Kenya Silver Needle Purple Varietal White Tea

Tea type
White Tea
Ingredients
White Tea Leaves
Flavors
Apricot, Blackberry, Butter, Cut grass, Dry Grass, Floral, Fur, Leather, Mineral, Muscatel, Nectar, Peach, Plums, Popcorn, Strawberry, Vegetables, Zucchini, Almond, Baked Bread, Cedar, Citrus Zest, Cream, Eucalyptus, Hay, Malt, Marshmallow, Menthol, Peanut, Pear, Straw, Sugarcane, Tobacco, Toffee, Vanilla, Fruity, Honey, Pleasantly Sour, Stonefruits, Sweet, Kettle Corn
Sold in
Loose Leaf
Caffeine
Not available
Certification
Not available
Edit tea info Last updated by derk
Average preparation
185 °F / 85 °C 4 min, 15 sec 5 g 5 oz / 147 ml

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10 Tasting Notes View all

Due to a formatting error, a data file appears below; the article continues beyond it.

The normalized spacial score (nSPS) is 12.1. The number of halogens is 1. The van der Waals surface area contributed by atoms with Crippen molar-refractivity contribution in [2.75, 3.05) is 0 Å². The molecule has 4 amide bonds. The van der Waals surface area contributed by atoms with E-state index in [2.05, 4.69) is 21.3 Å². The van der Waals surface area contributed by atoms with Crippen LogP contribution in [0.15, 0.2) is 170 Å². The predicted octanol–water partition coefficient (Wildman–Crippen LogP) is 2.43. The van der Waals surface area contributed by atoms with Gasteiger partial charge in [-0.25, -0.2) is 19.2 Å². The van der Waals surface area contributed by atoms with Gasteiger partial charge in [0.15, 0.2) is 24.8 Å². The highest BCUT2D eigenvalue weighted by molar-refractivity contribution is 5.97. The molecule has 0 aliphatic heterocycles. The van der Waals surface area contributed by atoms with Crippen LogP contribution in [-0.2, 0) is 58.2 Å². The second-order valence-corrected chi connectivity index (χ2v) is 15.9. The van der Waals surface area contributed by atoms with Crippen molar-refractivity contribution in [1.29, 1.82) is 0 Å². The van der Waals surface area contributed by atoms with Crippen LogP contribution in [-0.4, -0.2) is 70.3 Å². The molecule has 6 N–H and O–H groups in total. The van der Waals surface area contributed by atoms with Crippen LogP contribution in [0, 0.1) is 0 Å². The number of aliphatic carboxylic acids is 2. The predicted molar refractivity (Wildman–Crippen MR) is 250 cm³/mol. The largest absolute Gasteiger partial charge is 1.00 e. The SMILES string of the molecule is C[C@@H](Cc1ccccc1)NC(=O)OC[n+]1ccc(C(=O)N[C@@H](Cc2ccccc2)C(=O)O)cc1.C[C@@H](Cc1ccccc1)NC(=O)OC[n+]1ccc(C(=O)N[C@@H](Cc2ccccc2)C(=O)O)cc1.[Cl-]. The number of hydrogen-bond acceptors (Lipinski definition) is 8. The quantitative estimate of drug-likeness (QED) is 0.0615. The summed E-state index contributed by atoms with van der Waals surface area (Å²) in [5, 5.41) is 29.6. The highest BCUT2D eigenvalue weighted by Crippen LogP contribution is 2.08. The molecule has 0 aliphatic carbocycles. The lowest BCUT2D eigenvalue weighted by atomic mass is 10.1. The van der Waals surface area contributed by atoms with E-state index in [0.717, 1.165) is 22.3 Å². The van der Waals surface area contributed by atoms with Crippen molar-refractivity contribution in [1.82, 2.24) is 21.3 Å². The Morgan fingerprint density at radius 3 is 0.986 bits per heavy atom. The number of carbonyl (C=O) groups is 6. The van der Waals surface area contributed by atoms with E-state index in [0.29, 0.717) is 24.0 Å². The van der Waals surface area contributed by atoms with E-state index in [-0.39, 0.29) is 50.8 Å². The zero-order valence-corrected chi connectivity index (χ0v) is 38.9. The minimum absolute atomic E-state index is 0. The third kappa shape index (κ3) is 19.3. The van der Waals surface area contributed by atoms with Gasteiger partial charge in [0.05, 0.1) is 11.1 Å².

• “Take Togo’s tasting notes (thanks for the swap sample!) and combine it with eastkyteaguy’s praises and quibbles and you have my experience of the 2017 harvest of this tea. I wanted to love this...” Read full tasting note
    81
  • “This was another of my recent sipdowns. I finished what I had of this tea a couple days ago. I was a big fan of What-Cha’s other Kenyan white teas, so I went into my review session for this one...” Read full tasting note
    87
  • “From the dry leaves I get aromas of hay, honey, old leather, courgette and animal fur. In the wet leaf smell, notes of cooked vegetables and strawberries are more prominent. The floral aromas...” Read full tasting note
    90
  • “I had some pretty poor white teas yesterday, so I decided to return to one of What-Cha’s to remind myself of what a great white tea tastes like. I’ve had a few teas from them that I didn’t really...” Read full tasting note

From What-Cha